Updated: Oct 21, 2020
“Where do you get your protein?”
“I get why you don’t eat meat, but surely you aren’t getting everything you need”
“Oh, I could never give up meat, I’d be starving”
If you’ve gone to a family supper, group event, or gathering with non-vegetarians, chances are you’ve fielded questions and judgement to your lifestyle choices. Plant-based diets have become much more prevalent, and have become less taboo in the past decade, and it is projected that 25% of Brits will be vegan or vegetarian by 2025, but that doesn’t stop the questions from pouring in. I get it, Aunt Sally, you’re new to the notion of adding more meatless and plant-based meals into your diet, but it’s 2020, and it’s time to make a change in our diet for the health of our bodies and the environment. And no, I don’t need meat to meet my iron needs. While these questions may be asked with good intention, they are often unaware of the health benefits and variety that a plant-based diet can provide. Perhaps you can even share the benefits with your sceptical family and friends, who knows, you might find a pouch of Sprout Powered Powders in their cupboards!
Scenario 1: Protein
You’re at a family barbeque, and your Aunt hands you a plate with a chicken breast. You politely decline, letting her know that you don’t eat meat, but you’ve brought a big, plant-based dish to share with the family. She looks at you, confused and says, “but where do you get your protein?”
Well, with a well-planned plant-based diet, protein is typically not an issue. In today’s fitness and aesthetics culture, protein is often regarded as the hero of the plate, and we are made to believe that we aren’t getting enough. But in reality, we need 0.8-1.0g protein per kilogram of body weight, which is likely less than what your supplement companies are telling you.
Here are our top plant-based protein sources that you can share with plant-sceptics (to compare, 1 medium egg = 6g protein):
Tofu (140g) = 16.5g
Peanut butter (15g, 1 tbsp) = 4.2g
Chickpeas (100g, cooked) = 6.3g
Sprout Powered Protein + Iron (15g, 3 tbsp) = 5.5g, that’s 10% of your daily needs! *
There are so many ways to meet your daily protein needs with thoughtful planning – and if you’re in a pinch, add a serving of Sprout Powered Protein + Iron to your daily shake, porridge, or your baked goods for a quick boost of protein! Additionally, plant-based proteins have a much smaller impact on the environment, making it step towards living a more eco-conscious lifestyle.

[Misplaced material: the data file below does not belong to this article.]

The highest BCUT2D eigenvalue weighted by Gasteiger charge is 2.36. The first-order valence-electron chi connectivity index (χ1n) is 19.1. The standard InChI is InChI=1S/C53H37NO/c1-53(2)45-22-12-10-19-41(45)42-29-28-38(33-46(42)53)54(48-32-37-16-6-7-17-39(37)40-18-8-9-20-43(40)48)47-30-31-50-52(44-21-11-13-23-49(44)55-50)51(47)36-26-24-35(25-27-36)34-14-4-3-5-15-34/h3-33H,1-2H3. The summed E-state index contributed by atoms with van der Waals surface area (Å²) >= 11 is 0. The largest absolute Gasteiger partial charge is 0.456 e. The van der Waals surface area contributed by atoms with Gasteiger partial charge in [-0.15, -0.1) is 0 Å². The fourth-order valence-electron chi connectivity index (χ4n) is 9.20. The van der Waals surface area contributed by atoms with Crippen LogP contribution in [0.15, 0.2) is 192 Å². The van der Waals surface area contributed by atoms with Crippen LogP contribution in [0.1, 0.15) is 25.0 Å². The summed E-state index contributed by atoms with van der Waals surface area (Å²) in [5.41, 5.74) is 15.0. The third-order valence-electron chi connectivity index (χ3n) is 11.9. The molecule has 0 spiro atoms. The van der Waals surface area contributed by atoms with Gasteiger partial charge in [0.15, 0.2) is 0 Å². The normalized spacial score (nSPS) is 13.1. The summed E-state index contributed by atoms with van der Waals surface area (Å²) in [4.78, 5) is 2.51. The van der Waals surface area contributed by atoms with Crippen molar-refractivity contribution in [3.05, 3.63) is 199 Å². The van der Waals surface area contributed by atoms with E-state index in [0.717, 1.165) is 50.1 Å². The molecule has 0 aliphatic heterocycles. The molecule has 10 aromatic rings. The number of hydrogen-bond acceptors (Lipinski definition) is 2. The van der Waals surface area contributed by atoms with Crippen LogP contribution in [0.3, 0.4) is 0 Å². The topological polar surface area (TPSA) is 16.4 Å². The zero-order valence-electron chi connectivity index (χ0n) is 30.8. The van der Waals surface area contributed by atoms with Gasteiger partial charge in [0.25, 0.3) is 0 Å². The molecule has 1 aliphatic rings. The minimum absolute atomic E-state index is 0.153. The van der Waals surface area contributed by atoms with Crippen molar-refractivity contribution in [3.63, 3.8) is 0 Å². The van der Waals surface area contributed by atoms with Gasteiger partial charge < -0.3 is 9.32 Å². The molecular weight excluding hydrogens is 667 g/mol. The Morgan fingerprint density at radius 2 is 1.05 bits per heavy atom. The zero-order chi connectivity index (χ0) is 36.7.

Take that, Aunt Sally! I can meet my protein-needs on a plant-based diet!
Scenario 2: Iron
You’re seated around the table, and you’re sat around the dinner table, and your Aunt goes to place a slice of roast beef on your plate. You politely decline, reminding her (again!) that you don’t eat meat, but you’ve brought a delicious bean dish for the family to try. She scoffs, saying: “I get why you don’t eat meat, but surely you aren’t getting everything you need, what about iron?”
Iron is an important mineral in the transport of oxygen in your body. Low levels of iron can cause symptoms such as fatigue, and lethargy. Toddlers, girls, women, and some adults over 65 years are at higher risks of being iron deficient. But by adding iron-rich foods and taking steps to ensure that your body can absorb dietary iron, you can get enough iron on a plant-based diet.**
First, let’s get to the basics of iron:
There are two types of iron heme (animal sources) and non-heme (non-animal sources). Heme iron is more readily absorbed by the body compared to non-heme iron, and there are strategies you can use to increase the absorption of iron.
Vitamin C & Iron
Eating iron-rich foods with a source of Vitamin C can help to increase the absorption of dietary iron, in one study, taking 100mg vitamin C with a meal increased iron absorption by 67%!
Luckily, we’ve formulated our Sprout Powered Protein + Iron with the addition of sprouted beetroot, which contributes vitamin C to our unique wholefood blend!
Here are our top plant-based iron sources that you can share with plant-sceptics:
· Dried Figs, (per 100g): 3.9mg
· Spinach, boiled (per 100g): 1.6mg
· Chickpeas, boiled (per 100g): 2mg
· Sprout Powered Protein + Iron (per 15g, 3 tbsp): 2.2mg
Sprouting impacts the nutritional value and digestibility of seeds, grains, nuts and legumes. Sprouting has been studied for its ability to enhance the amino acid (protein) profile and concentration while improving the availability of certain vitamins and minerals. Additionally, sprouting can reduce the amount of phytic acid (known as an antinutrient, which limits the absorption of nutrients), when compared with unsprouted seeds. Sprouts are nutrient-dense, meaning they are packed with nutrition, perfect for those leading busy lives, or for those who might need a little boost of wellness throughout their day. Our Sprout Powered blends are a convenient, portable way to harness the goodness of sprouts whenever, and wherever you are.
Going plant-based doesn’t always mean going “all-in”. You can still make sustainable changes by adding a plant-based option into your normal eating routine. No step is too small, you may even enjoy it!
So, next time you’re gathered around the family table, and someone asks if you can get everything you need from a plant-based diet, share the power of sprouts!
**Note: Vegetarians might need a higher intake of iron, than meat-eaters, due to the low absorption rate of non-heme iron. If you do have low iron levels, you may need to take supplements. Talk to your doctor or dietitian about what’s best for you and your needs.
These blog posts are not intended to replace the advice or personalized information from a health professional. If you have further questions or require personalized advice, please seek guidance from your doctor or dietitian.
www.pennutrition.com: Food Sources of Iron (UK)
www.pennutrition.com: Protein and Vegan Diets